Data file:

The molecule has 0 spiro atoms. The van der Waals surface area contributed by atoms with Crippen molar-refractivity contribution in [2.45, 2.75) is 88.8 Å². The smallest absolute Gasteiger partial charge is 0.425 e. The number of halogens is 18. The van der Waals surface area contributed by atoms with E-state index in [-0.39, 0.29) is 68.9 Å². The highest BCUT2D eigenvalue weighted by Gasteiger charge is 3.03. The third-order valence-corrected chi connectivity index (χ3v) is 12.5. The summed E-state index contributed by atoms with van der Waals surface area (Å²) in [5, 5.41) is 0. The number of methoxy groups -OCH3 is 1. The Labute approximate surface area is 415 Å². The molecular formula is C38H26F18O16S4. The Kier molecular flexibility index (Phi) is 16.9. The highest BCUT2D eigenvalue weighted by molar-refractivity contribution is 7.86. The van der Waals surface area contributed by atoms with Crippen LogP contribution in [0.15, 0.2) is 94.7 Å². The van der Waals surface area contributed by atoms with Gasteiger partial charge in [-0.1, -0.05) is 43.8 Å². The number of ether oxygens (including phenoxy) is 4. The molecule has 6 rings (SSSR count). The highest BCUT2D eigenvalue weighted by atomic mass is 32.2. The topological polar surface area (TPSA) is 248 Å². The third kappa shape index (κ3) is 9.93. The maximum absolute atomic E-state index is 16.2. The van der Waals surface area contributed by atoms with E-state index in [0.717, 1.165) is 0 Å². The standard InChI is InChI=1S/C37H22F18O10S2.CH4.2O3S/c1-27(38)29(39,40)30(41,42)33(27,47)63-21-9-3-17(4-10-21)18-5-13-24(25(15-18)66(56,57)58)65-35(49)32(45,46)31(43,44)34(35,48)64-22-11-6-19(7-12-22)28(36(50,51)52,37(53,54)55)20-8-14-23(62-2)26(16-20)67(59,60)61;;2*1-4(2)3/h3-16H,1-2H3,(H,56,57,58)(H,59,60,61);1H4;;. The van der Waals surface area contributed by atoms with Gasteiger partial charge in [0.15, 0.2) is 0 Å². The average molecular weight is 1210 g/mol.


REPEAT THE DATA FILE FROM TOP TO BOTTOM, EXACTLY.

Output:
The molecule has 0 spiro atoms. The van der Waals surface area contributed by atoms with Crippen molar-refractivity contribution in [2.45, 2.75) is 88.8 Å². The smallest absolute Gasteiger partial charge is 0.425 e. The number of halogens is 18. The van der Waals surface area contributed by atoms with E-state index in [-0.39, 0.29) is 68.9 Å². The highest BCUT2D eigenvalue weighted by Gasteiger charge is 3.03. The third-order valence-corrected chi connectivity index (χ3v) is 12.5. The summed E-state index contributed by atoms with van der Waals surface area (Å²) in [5, 5.41) is 0. The number of methoxy groups -OCH3 is 1. The Labute approximate surface area is 415 Å². The molecular formula is C38H26F18O16S4. The Kier molecular flexibility index (Phi) is 16.9. The highest BCUT2D eigenvalue weighted by molar-refractivity contribution is 7.86. The van der Waals surface area contributed by atoms with Crippen LogP contribution in [0.15, 0.2) is 94.7 Å². The van der Waals surface area contributed by atoms with Gasteiger partial charge in [-0.1, -0.05) is 43.8 Å². The number of ether oxygens (including phenoxy) is 4. The molecule has 6 rings (SSSR count). The highest BCUT2D eigenvalue weighted by atomic mass is 32.2. The topological polar surface area (TPSA) is 248 Å². The third kappa shape index (κ3) is 9.93. The maximum absolute atomic E-state index is 16.2. The van der Waals surface area contributed by atoms with E-state index in [0.717, 1.165) is 0 Å². The standard InChI is InChI=1S/C37H22F18O10S2.CH4.2O3S/c1-27(38)29(39,40)30(41,42)33(27,47)63-21-9-3-17(4-10-21)18-5-13-24(25(15-18)66(56,57)58)65-35(49)32(45,46)31(43,44)34(35,48)64-22-11-6-19(7-12-22)28(36(50,51)52,37(53,54)55)20-8-14-23(62-2)26(16-20)67(59,60)61;;2*1-4(2)3/h3-16H,1-2H3,(H,56,57,58)(H,59,60,61);1H4;;. The van der Waals surface area contributed by atoms with Gasteiger partial charge in [0.15, 0.2) is 0 Å². The average molecular weight is 1210 g/mol.